Recently restored, these five films from Palestine’s revolutionary era are followed by a discussion with filmmaker Azza El-Hassan and academic Dr Anandi Ramamurthy, Sheffield Hallam University, both of whom are involved in a project to retrieve Palestinian films from the 1970s and the early 1980s. They will also be joined by Bashar Shammout, sound archivist and restoration director for the Shammout films.
The Flower of all Cities (Zahrat Al-Madain), Dir. Ali Siam, 1969, Palestine, 7 mins, Arabic with English subtitles
Produced as part of a cinematic magazine, The Flower of all Cities provides a rare example of the work of Palestinian photographer and cinematographer Hani Jawharieh (1939–1976), one of the founding fathers of Palestinian Cinema. Using the ‘The Flowers of all Cities’, a famous song by Fairouz, as its soundtrack, the film presents a harmonious picture of Palestinian civil life that is disturbed by the Israeli army’s occupation of the city following the 1967 war with Israel. Although essentially a propaganda film by the Jordanian Ministry of Culture, the film captures the way in which Palestinians and Arabs viewed Jerusalem, and their rage at its occupation by the Israeli army.
Palestine in the Eye, Dir. PLO Film Unit/Mustafa Abu Ali, 1976, Palestine, 28 mins, Arabic with English subtitles
Through interviews with Palestinian filmmakers, family and colleagues, Palestine in the Eye documents the impact of of cinematographer Hani Jawharieh’s death on the PLO Film Unit – and the moment of his death, as shot with his own camera – and elaborates the workings of the Palestine Film Unit and its international connections. Although this film was later attributed to Mustafa Abu Ali, the Film Unit’s method was to describe everyone as a collective of ‘workers’, and this practice is reflected in the film titles, which collectively list the names of all those who participated as a non-hierarchical collective.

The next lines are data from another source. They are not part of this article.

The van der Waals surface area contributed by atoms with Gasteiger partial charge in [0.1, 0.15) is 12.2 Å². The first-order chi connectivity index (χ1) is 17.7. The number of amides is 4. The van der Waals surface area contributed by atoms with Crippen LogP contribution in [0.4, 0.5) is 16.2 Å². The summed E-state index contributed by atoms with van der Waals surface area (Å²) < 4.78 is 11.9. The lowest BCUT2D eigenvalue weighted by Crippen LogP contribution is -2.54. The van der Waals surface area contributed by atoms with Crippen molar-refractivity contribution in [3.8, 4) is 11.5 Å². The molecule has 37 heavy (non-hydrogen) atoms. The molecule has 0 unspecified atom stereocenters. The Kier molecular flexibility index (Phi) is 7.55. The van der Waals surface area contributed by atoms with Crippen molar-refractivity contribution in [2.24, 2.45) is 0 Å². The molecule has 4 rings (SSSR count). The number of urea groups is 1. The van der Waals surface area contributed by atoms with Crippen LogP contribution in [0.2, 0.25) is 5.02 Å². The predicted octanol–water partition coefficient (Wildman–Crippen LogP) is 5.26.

The Urgent Call of Palestine, Dir. Ismail Shammout, 1973, Palestine, 5 mins, Arabic with English subtitles
Primarily known for his paintings, Ismail Shammout served as Director of the Cultural Arts Section of the PLO and worked with the organisation’s Film Unit during the 1970s. In this short work, Shammout records a solidarity song by the Palestinian Egyptian singer Zeinab Shaath. The song and the words of Kamal Nasser that break through the ballad continue to hold striking relevance, with lyrics by Lalitha Punjabi.
Glow of Memories, Dir. Ismail Shammout, 1972, Palestine, 12 mins, Arabic with English subtitles
Centring on an elderly Palestinian man, who is also the subject Shammout’s painting Memories and Fire, Glow of Memories acts to unravel his recollections using archival photographs and Shammout’s own painting to tell a story of Palestinian experience and resistance. Using simply a montage of visuals and sounds and avoiding narration, Shammout adopts a style used by early Soviet filmmakers who wished to communicate across language boundaries, creating a non-verbal narrative of the Palestinian cause. Glow of Memories screened at a variety of festivals in the former Soviet Union and was awarded a prize in 1973.
Palestinian Identity, Dir. Kassem Hawal, 1984, Palestine, 40 mins, Arabic with English subtitles
In 1982, Israel invaded Lebanon and occupied its capital Beirut. Kassem Hawal’s film is a rare example of a PLO film made after the Israeli departure from Beirut. It documents the burned and destroyed cultural and educational centres from which the Israeli army stole films, photographs and historical and contemporary manuscripts. It includes interviews with key members of the Palestinian cultural scene – Mahmoud Darwish and Ismail Shammout, and those in charge of cultural and educational centres such as Anni Kanafani – to present a sophisticated intellectual analysis of why Israel focused on the destruction of Palestinian culture. Palestinian Identity represents Palestinian determination to flourish artistically and resist attempts at cultural genocide.